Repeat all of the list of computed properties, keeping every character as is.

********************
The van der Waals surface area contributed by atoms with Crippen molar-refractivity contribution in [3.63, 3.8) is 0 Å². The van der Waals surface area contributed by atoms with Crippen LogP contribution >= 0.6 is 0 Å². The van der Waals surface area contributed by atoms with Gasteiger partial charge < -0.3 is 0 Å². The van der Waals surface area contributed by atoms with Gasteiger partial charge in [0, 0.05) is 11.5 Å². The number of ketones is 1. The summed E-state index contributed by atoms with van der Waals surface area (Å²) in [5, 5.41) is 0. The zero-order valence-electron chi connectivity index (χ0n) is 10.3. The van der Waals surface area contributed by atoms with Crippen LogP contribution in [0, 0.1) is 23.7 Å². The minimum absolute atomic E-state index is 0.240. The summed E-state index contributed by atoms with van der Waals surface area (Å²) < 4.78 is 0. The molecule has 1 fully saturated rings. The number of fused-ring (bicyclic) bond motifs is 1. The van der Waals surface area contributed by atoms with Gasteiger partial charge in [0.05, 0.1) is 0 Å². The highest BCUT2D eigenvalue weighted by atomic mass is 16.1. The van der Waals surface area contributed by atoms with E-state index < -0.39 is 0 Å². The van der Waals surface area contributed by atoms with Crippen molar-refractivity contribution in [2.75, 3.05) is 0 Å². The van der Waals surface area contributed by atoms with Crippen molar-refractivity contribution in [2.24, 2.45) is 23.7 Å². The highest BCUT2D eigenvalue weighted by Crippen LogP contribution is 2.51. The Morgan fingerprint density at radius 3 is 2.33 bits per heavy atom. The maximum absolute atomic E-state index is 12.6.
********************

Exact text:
The van der Waals surface area contributed by atoms with Crippen molar-refractivity contribution in [3.63, 3.8) is 0 Å². The van der Waals surface area contributed by atoms with Crippen LogP contribution >= 0.6 is 0 Å². The van der Waals surface area contributed by atoms with Gasteiger partial charge < -0.3 is 0 Å². The van der Waals surface area contributed by atoms with Gasteiger partial charge in [0, 0.05) is 11.5 Å². The number of ketones is 1. The summed E-state index contributed by atoms with van der Waals surface area (Å²) in [5, 5.41) is 0. The zero-order valence-electron chi connectivity index (χ0n) is 10.3. The van der Waals surface area contributed by atoms with Crippen LogP contribution in [0, 0.1) is 23.7 Å². The minimum absolute atomic E-state index is 0.240. The summed E-state index contributed by atoms with van der Waals surface area (Å²) < 4.78 is 0. The molecule has 1 fully saturated rings. The number of fused-ring (bicyclic) bond motifs is 1. The van der Waals surface area contributed by atoms with Gasteiger partial charge in [0.05, 0.1) is 0 Å². The highest BCUT2D eigenvalue weighted by atomic mass is 16.1. The van der Waals surface area contributed by atoms with E-state index < -0.39 is 0 Å². The van der Waals surface area contributed by atoms with Crippen molar-refractivity contribution in [2.75, 3.05) is 0 Å². The van der Waals surface area contributed by atoms with Crippen molar-refractivity contribution in [2.24, 2.45) is 23.7 Å². The highest BCUT2D eigenvalue weighted by Crippen LogP contribution is 2.51. The Morgan fingerprint density at radius 3 is 2.33 bits per heavy atom. The maximum absolute atomic E-state index is 12.6.